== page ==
• “The opportunity to draw on wisdom, insights, and experiences of many traditions, as well as our own as individuals, as a congregation, and as a congregation within UUism worldwide. Also for consideration please see the first principle project http://firstprincipleproject.blogspot.com/. Expanding the principle, and our thinking as a congregation, to include all beings everywhere is relevant.”
We would also like to share a worthwhile article called THE LIBERAL CHURCH FINDING ITS MISSION: IT’S NOT ABOUT YOU by Peter Boullata. See this link: https://peterboullata.com/2011/12/29/the-liberal-church-finding-its-mission-its-not-about-you/
The Mission Renewal Process team thanks everyone for their input and support. Our connection to each other on this team and our enthusiasm for this work continues to grow!
Your Mission Renewal Process Team:
From the July 2017 Mountain Chalice newsletter:
Adventures in Mission: The Wiley Family Creates a Mission Statement of their Own
There was excitement stirring in me this Winter and Spring, as I was hard at work alongside my RE Vision Team members drawing on our deepest hopes and highest ideals to create a mission statement for all ages to work and grow within. It was amazing to wade together through so many of our best ideas in order to culminate in a mission statement of how we intend to discover what we all seek, who we as Unitarian Universalists hope to become and how to transform our world. Now, add to that the honor and experience of working with the Mission Renewal Team, where we’ve been preparing to guide you all in the search for deeper meaning and explore our very reason for existence. Yep, I’m pretty mission-psyched!
How could anyone return home from each meeting around this work not feeling spirited and inspired? One such night, I urgently proposed to my family that we create a mission statement all our own. “It would be easy,” I exclaimed. We would work out which things in life are the most important to us and bind ourselves together in the process!
Steve, Norah, and the cat, all sat up in alarm and took notice of my crazy idea.
I assured them that all we needed to do was to get to the heart of the matter, that all successful families were intentional about their goals and that a mission statement is key to staying on track in spite of the busy-ness and daily demands. “And,” I promised, “there will be ice cream afterwards!”
So we called a few short family meetings and began by naming a long list of aspirations and what we wanted to be known for in our community, ranging from quite silly to downright philosophical. We found the fun! The real magic was in the dessert and game that waited at the end.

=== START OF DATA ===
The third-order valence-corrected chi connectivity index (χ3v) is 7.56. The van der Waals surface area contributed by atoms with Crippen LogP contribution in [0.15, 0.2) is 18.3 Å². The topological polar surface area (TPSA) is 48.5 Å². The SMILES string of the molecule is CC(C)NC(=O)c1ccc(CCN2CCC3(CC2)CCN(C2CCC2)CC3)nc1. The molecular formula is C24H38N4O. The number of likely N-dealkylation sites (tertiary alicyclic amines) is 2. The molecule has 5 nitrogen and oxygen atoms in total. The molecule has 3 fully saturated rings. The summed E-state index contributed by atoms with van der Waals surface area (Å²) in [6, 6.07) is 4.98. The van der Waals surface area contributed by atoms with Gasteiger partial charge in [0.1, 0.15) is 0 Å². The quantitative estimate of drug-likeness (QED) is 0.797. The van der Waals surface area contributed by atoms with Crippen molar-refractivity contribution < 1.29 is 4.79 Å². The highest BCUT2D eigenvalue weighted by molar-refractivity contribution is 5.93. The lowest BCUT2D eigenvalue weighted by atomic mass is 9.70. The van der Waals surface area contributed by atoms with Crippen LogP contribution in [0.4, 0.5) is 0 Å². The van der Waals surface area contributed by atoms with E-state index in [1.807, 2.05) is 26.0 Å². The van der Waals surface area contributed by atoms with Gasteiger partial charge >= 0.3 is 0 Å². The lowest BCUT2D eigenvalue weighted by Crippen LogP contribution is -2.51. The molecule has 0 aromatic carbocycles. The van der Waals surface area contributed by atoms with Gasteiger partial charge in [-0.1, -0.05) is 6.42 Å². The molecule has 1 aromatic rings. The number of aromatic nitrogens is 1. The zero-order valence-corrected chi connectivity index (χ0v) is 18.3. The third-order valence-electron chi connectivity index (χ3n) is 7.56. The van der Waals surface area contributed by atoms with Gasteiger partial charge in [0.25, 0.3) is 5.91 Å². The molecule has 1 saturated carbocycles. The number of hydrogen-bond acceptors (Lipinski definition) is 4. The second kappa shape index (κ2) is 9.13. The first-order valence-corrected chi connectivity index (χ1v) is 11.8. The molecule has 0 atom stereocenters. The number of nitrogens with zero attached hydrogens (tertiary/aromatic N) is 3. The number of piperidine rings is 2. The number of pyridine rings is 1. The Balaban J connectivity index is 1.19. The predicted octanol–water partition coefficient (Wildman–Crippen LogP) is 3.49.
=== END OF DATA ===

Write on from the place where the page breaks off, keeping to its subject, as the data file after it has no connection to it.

It took another quick meeting to choose from the list our most valued ideals, and then boil these down further until we came to the final four:
Create Love Explore Courage
We cheered! We did it! We felt the pride of accomplishment and then life went on exactly as normal.
Ask Norah now and she says it was just an exercise, nothing special. She’s only eight. I, however, felt a sense of being anchored together by purpose and the fun of identifying who we are.
It’s still fairly new, and we have a summer plan to paint these four words on our kitchen door as a reminder to stay present. We expect to continue to share weekly how we’ve lived out our mission in big and small ways. My hope is that being intentional will strengthen our family’s heart and guide our way home.
Today was a first real test, as a sticky parenting moment arose. I searched desperately, as parents do, for a compelling reason to make a case for good choices in life, and our simple four words jumped easily into mind. So I invoked the mission statement as part of an encouraging discipline talk, and soon after saw in Norah’s eyes the clear recognition that every parent hopes for in these situations. In return, she saw in my tear-filled eyes how grateful I was to share a new language, a code that we both understood as authentically creating, loving fully and exploring how to be our best selves, courageously.
For us, cooking up a mission statement took a little convincing, some trust, fun exploration into meaning, and some ice cream. It was worth it.
Sample Mission Statement
Live Oak Unitarian Universalist Congregation is a liberal religious community welcoming all. Our generations join together to nurture spiritual growth and personal transformation, that we may be inspired to transform the world with love, hope, compassion and justice.
– Live Oak Unitarian Universalist Congregation, Goleta, CA
Look for more adventures in mission coming your way!
Your Mission Renewal Process Team: